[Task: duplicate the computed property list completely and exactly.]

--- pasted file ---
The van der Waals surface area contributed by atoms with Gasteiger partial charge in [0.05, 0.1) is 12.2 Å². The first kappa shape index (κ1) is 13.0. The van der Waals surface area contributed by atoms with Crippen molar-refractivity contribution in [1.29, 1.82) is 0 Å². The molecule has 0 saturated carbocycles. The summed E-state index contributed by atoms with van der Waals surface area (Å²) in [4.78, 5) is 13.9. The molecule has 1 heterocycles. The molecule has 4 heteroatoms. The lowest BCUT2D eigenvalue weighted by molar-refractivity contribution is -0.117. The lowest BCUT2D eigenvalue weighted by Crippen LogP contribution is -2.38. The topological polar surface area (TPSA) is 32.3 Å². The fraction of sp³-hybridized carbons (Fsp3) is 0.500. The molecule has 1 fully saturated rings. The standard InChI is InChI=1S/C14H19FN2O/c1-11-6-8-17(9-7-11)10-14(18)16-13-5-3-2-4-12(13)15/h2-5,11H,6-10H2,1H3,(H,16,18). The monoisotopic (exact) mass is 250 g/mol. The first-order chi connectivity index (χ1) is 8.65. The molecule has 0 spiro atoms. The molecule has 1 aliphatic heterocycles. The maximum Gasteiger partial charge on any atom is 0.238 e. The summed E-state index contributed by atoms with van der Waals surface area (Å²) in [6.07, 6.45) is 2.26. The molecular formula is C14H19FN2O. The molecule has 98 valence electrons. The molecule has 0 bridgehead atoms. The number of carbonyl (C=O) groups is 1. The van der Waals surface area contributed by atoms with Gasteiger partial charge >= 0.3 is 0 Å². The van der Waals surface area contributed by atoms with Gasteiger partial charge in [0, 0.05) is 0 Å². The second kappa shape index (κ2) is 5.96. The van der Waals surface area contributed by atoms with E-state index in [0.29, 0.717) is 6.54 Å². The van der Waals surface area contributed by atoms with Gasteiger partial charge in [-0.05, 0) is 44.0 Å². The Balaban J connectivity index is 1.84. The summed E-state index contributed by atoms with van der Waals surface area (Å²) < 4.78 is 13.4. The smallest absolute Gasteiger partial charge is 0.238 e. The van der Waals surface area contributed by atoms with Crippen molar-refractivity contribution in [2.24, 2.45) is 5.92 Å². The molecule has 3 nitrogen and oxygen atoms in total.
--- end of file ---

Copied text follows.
The van der Waals surface area contributed by atoms with Gasteiger partial charge in [0.05, 0.1) is 12.2 Å². The first kappa shape index (κ1) is 13.0. The van der Waals surface area contributed by atoms with Crippen molar-refractivity contribution in [1.29, 1.82) is 0 Å². The molecule has 0 saturated carbocycles. The summed E-state index contributed by atoms with van der Waals surface area (Å²) in [4.78, 5) is 13.9. The molecule has 1 heterocycles. The molecule has 4 heteroatoms. The lowest BCUT2D eigenvalue weighted by molar-refractivity contribution is -0.117. The lowest BCUT2D eigenvalue weighted by Crippen LogP contribution is -2.38. The topological polar surface area (TPSA) is 32.3 Å². The fraction of sp³-hybridized carbons (Fsp3) is 0.500. The molecule has 1 fully saturated rings. The standard InChI is InChI=1S/C14H19FN2O/c1-11-6-8-17(9-7-11)10-14(18)16-13-5-3-2-4-12(13)15/h2-5,11H,6-10H2,1H3,(H,16,18). The monoisotopic (exact) mass is 250 g/mol. The first-order chi connectivity index (χ1) is 8.65. The molecule has 0 spiro atoms. The molecule has 1 aliphatic heterocycles. The maximum Gasteiger partial charge on any atom is 0.238 e. The summed E-state index contributed by atoms with van der Waals surface area (Å²) in [6.07, 6.45) is 2.26. The molecular formula is C14H19FN2O. The molecule has 98 valence electrons. The molecule has 0 bridgehead atoms. The number of carbonyl (C=O) groups is 1. The van der Waals surface area contributed by atoms with Gasteiger partial charge >= 0.3 is 0 Å². The van der Waals surface area contributed by atoms with Gasteiger partial charge in [0, 0.05) is 0 Å². The second kappa shape index (κ2) is 5.96. The van der Waals surface area contributed by atoms with E-state index in [0.29, 0.717) is 6.54 Å². The van der Waals surface area contributed by atoms with Gasteiger partial charge in [-0.05, 0) is 44.0 Å². The Balaban J connectivity index is 1.84. The summed E-state index contributed by atoms with van der Waals surface area (Å²) < 4.78 is 13.4. The smallest absolute Gasteiger partial charge is 0.238 e. The van der Waals surface area contributed by atoms with Crippen molar-refractivity contribution in [2.24, 2.45) is 5.92 Å². The molecule has 3 nitrogen and oxygen atoms in total.